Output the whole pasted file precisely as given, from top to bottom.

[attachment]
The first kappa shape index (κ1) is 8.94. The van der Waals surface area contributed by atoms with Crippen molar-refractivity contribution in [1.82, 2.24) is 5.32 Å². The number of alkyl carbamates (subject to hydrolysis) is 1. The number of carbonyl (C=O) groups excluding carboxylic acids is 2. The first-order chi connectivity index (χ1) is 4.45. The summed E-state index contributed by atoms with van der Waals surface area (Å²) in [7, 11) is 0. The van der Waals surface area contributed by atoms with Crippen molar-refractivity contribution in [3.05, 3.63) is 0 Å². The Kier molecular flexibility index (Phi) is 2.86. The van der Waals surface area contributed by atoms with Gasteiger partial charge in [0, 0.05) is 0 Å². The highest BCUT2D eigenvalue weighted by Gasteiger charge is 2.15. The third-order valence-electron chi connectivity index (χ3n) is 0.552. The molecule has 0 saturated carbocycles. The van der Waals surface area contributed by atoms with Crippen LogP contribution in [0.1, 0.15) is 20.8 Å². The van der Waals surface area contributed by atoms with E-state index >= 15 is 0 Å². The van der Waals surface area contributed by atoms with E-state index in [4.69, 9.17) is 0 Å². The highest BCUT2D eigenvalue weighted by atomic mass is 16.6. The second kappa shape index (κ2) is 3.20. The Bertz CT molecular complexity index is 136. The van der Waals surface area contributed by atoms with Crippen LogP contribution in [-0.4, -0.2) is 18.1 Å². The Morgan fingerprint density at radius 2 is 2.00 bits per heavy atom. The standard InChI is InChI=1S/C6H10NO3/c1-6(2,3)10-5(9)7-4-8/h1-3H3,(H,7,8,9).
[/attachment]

The first kappa shape index (κ1) is 8.94. The van der Waals surface area contributed by atoms with Crippen molar-refractivity contribution in [1.82, 2.24) is 5.32 Å². The number of alkyl carbamates (subject to hydrolysis) is 1. The number of carbonyl (C=O) groups excluding carboxylic acids is 2. The first-order chi connectivity index (χ1) is 4.45. The summed E-state index contributed by atoms with van der Waals surface area (Å²) in [7, 11) is 0. The van der Waals surface area contributed by atoms with Crippen molar-refractivity contribution in [3.05, 3.63) is 0 Å². The Kier molecular flexibility index (Phi) is 2.86. The van der Waals surface area contributed by atoms with Gasteiger partial charge in [0, 0.05) is 0 Å². The highest BCUT2D eigenvalue weighted by Gasteiger charge is 2.15. The third-order valence-electron chi connectivity index (χ3n) is 0.552. The molecule has 0 saturated carbocycles. The van der Waals surface area contributed by atoms with Crippen LogP contribution in [0.1, 0.15) is 20.8 Å². The van der Waals surface area contributed by atoms with E-state index >= 15 is 0 Å². The van der Waals surface area contributed by atoms with E-state index in [4.69, 9.17) is 0 Å². The highest BCUT2D eigenvalue weighted by atomic mass is 16.6. The second kappa shape index (κ2) is 3.20. The Bertz CT molecular complexity index is 136. The van der Waals surface area contributed by atoms with Crippen LogP contribution in [-0.4, -0.2) is 18.1 Å². The Morgan fingerprint density at radius 2 is 2.00 bits per heavy atom. The standard InChI is InChI=1S/C6H10NO3/c1-6(2,3)10-5(9)7-4-8/h1-3H3,(H,7,8,9).